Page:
Privacy and security realities hit David Collins hard.
Looking forward to cracking 1,000 Twitter followers at HIMSS13, the senior director of mHIMSS had 967 – until, that is, his account was compromised.
“I got hacked and I can’t get back in,” Collins said during the Preparing for an OCR Audit session here at HIMSS13. “I have to open a new account so I’m starting to take this personally.”
Collins’ own experience highlighted the lack of privacy and security policies and technologies in the new world of applications, healthcare and otherwise. An even bigger barrier, and one particular to health apps, Collins added, is a general lack of funding for investing in mHealth technologies.
“Here come the garage developers building solutions,” Collins explained. “They may not even understand healthcare.”
That wild west approach yields approximately 1,600 new mobile applications every day, Collins said, which makes it even more important for healthcare organizations to put policies in place around the use, privacy and security of mobile devices. According to HIMSS research, 68 percent of respondents have a policy in place, while 27 percent are currently creating one. And then there are the 4 percent who have no plans at all to adopt a policy alongside the 1 percent that don’t know and the 1 percent that falls into the “other” unexplained ether.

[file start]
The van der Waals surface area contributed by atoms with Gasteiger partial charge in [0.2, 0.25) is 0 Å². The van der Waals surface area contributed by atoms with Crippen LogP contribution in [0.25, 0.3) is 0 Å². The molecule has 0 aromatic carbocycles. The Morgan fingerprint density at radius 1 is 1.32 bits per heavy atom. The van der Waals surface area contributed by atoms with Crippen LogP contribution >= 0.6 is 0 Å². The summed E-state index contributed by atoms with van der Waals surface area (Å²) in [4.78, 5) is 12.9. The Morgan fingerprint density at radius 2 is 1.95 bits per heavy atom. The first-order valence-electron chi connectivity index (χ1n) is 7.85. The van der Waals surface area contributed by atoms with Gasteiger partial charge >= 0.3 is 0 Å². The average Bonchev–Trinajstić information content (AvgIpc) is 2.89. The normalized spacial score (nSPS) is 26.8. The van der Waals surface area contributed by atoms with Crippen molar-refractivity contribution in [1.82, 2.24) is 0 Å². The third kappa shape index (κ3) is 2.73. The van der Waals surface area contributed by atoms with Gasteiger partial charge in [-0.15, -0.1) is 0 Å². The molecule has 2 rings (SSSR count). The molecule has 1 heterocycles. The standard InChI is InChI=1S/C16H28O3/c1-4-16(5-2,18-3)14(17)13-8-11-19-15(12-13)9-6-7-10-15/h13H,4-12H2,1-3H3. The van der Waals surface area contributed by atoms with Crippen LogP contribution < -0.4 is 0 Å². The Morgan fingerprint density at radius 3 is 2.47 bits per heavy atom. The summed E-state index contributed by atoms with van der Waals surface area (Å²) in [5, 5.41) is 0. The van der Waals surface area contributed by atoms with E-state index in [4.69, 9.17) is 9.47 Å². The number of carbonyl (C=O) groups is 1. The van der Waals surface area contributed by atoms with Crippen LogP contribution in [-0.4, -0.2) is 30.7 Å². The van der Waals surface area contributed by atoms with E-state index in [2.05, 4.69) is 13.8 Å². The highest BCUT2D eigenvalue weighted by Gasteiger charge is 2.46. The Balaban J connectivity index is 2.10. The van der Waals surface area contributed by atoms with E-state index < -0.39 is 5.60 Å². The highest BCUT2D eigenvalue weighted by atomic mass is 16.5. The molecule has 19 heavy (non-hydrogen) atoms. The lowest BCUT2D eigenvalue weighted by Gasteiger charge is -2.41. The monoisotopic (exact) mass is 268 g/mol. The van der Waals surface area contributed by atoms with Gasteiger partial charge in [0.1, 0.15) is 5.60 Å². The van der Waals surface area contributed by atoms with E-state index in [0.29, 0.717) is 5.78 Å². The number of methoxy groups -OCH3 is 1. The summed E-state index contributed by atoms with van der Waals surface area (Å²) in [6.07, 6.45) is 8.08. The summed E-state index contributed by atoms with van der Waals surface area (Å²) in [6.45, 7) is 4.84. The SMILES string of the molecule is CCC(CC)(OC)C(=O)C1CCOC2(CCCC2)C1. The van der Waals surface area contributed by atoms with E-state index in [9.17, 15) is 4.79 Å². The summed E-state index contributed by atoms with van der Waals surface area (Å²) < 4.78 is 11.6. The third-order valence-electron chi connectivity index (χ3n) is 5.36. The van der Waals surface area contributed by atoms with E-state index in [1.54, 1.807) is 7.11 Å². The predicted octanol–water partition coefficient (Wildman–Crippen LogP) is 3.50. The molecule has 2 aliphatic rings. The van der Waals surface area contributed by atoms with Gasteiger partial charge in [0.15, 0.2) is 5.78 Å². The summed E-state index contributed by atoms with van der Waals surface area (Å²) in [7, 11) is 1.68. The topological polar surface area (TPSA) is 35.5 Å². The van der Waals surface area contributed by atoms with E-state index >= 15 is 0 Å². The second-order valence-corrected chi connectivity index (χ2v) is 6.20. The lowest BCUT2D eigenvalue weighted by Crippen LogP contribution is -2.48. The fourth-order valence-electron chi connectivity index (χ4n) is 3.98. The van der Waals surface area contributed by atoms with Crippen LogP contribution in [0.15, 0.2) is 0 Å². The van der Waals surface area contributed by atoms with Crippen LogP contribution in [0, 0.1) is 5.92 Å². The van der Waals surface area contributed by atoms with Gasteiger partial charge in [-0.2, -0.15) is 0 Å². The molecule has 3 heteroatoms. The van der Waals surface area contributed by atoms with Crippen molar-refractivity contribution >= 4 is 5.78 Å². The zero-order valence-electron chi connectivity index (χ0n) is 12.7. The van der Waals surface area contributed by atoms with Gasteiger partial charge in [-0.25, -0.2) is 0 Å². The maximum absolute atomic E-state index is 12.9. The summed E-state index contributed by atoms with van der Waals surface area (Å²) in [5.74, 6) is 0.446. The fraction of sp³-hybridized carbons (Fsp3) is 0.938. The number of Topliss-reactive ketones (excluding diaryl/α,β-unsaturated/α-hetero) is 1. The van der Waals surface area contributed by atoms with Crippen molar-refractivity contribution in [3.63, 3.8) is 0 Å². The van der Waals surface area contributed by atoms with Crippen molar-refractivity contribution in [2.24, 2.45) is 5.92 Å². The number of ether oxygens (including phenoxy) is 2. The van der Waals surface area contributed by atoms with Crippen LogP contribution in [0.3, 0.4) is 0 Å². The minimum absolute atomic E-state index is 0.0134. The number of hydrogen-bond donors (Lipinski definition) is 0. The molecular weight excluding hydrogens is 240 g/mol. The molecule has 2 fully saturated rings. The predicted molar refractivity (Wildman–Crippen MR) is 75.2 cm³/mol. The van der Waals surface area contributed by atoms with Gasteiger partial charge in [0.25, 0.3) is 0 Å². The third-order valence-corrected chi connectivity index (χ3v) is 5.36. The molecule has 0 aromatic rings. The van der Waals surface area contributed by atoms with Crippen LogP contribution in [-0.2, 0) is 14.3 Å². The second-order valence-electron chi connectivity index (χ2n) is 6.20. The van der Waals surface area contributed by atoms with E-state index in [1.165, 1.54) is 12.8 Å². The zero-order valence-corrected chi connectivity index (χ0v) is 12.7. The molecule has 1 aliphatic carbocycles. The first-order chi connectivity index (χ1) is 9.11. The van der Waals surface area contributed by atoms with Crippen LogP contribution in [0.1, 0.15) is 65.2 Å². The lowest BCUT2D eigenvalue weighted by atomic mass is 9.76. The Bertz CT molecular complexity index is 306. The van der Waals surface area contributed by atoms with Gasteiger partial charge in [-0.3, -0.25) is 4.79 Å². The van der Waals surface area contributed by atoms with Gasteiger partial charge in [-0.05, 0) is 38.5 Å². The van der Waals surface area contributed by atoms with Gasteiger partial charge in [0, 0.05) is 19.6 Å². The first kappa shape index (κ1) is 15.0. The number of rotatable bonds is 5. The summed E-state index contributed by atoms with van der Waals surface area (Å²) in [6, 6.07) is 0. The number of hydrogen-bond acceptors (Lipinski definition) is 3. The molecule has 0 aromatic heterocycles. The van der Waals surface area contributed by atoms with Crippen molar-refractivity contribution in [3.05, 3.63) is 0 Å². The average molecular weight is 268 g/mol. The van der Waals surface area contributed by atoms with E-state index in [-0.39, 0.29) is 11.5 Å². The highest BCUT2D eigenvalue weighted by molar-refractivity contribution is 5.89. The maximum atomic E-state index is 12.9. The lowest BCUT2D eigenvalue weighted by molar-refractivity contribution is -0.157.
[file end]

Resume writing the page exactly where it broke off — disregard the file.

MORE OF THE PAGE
“Apps are the biggest opportunity,” Collins said, “and the biggest problem child right now.”
There’s evidence that may be starting to change in the form of mobile healthcare store Happtique, the Application Privacy, Protection and Security Act of 2013 aka The Apps Act, and the Locations Privacy Protection Act Minnesota Sen. Al Franken proposed in December 2012.
For healthcare organizations scrambling to sculpt BYOD policy in reaction to the organic growth of mobile devices and applications, those and other federal policy initiatives are arriving none too soon.
“The app economy is almost half a million jobs. That’s up from zero in 2007,” Collins said. That’s the upside; the downside is a lack of specialization. Those developers “see a new market and they’re developing products based on their skill sets.”
The divide between the entrepreneurial IT spirit and the realities of healthcare privacy and security requirements are two different worlds, indeed, but they are starting to come together.